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Julien: "When You Don't Play Your Game, You Can't Win, No Matter What"

by Caryn Switaj / Boston Bruins

BOSTON, MA - The outcome for the Bruins was a 4-1 loss to the Montreal Canadiens at TD Garden on Thursday night.

Afterwards, Bruins Head Coach Claude Julien didn't have much trouble explaining why.

"It was three things for me," said the bench boss, during his postgame press conference. "We didn't skate well tonight, we didn't make good decisions, and we didn't execute well. When you have none of those three things, you're not going to win too many hockey games."

"So that was absent in our game tonight, and we certainly didn't pick a good night to play that kind of game, but the results are from a lack of those three things."

The Bruins hadn't trailed in a game for four straight contests. All four of those ended in wins for the Black & Gold. They had been playing with speed, with a strong pace that had led to three consecutive six-goal games.

Just 2:16 into the first period, the Canadiens took a 1-0 lead off Alexi Emelin's shot from the slot with traffic in front that found its way past Tuukka Rask.

"I mean, basically everything," alternate captain Patrice Bergeron sited, on the team's main problem in the defeat. "Execution and our heads weren’t into it. They deserved to win. We didn’t play anywhere near where we need to play to have success in this league."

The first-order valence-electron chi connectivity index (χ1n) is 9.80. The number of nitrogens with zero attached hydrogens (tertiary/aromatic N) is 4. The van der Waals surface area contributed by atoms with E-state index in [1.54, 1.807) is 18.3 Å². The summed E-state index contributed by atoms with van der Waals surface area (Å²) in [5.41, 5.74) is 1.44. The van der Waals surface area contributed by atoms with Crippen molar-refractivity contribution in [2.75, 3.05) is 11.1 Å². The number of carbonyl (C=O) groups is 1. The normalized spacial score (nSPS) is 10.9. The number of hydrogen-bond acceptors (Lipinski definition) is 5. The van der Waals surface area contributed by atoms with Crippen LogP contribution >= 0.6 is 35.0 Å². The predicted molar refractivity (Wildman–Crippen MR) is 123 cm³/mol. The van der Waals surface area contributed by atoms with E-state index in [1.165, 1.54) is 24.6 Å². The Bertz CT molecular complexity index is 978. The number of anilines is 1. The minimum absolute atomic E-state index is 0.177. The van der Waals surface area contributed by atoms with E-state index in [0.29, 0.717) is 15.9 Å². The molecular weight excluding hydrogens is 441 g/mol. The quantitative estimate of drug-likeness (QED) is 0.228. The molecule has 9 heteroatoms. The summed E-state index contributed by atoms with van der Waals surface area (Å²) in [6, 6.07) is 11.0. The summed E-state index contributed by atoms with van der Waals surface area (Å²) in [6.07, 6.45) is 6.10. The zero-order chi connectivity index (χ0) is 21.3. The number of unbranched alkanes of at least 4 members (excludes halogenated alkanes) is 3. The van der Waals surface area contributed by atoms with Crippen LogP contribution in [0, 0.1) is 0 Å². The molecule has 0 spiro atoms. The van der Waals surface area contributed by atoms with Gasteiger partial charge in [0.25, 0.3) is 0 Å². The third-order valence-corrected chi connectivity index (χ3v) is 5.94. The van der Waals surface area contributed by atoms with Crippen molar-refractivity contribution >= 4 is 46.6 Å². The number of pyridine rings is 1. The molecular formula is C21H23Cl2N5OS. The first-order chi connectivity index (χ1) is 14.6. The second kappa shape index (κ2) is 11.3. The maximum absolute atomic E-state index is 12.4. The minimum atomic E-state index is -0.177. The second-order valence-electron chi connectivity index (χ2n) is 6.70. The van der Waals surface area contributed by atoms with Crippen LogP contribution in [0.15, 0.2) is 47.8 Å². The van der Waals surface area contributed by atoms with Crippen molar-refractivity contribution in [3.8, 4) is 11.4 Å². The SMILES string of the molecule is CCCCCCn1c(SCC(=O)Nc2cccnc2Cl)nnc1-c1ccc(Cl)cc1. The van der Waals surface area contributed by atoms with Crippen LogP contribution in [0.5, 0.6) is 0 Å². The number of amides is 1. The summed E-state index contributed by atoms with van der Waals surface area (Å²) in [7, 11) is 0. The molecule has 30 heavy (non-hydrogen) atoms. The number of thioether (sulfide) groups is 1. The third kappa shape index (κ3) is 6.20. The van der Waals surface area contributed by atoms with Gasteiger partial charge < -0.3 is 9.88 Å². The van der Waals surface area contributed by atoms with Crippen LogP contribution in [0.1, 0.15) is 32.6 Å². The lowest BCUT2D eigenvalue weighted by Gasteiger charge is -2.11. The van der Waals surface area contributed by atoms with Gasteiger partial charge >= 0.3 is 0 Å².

"I would say from what I remember, the worst game of the year."

The Bruins had pulled within one goal to make it a manageable 2-1 game just 1:06 after Max Pacioretty had given Montreal a 2-0 lead in the first.

Dougie Hamilton fired from the left point towards David Krejci and bodies in front. The puck deflected over Peter Budaj for the timely tally. With the game remaining at 2-1, Rask made back-to-back highlights stops that kept it a one-goal game heading to the middle frame.

The Bruins' received a brief boost, but couldn't find the usual compete level and emotion that helps them fight back, no matter the circumstances in games.

It became even more pronounced, that it came against the rival Habs.

"You should have emotion for any game you play – that’s the way I see things," said Julien. "So, tonight maybe with the lack of those three things it was hard to get excited."

"Guys just didn’t find their game and even in the third period we were hoping to be able to get a 20 minutes where we could be a little bit better but tonight was one of those nights that there was absolutely nothing happening on our side."

"Our message was clear," said Hamilton. "I think it's been a wakeup call for everyone. Our attitude needs to better in games like that, especially trailing early, and no one was willing to step up I guess and try to get everyone going."

Halfway through the second, Brad Marchand was assessed a double-minor for roughing, after Brendan Gallagher had been knocked down into the goal.

Habs captain Brian Gionta cashed in just 10 seconds into the man-advantage, with a shot that trickled through and ended Rask's night 11:54 into the middle frame. He finished with 15 saves on 18 shots. Chad Johnson replaced him between the pipes.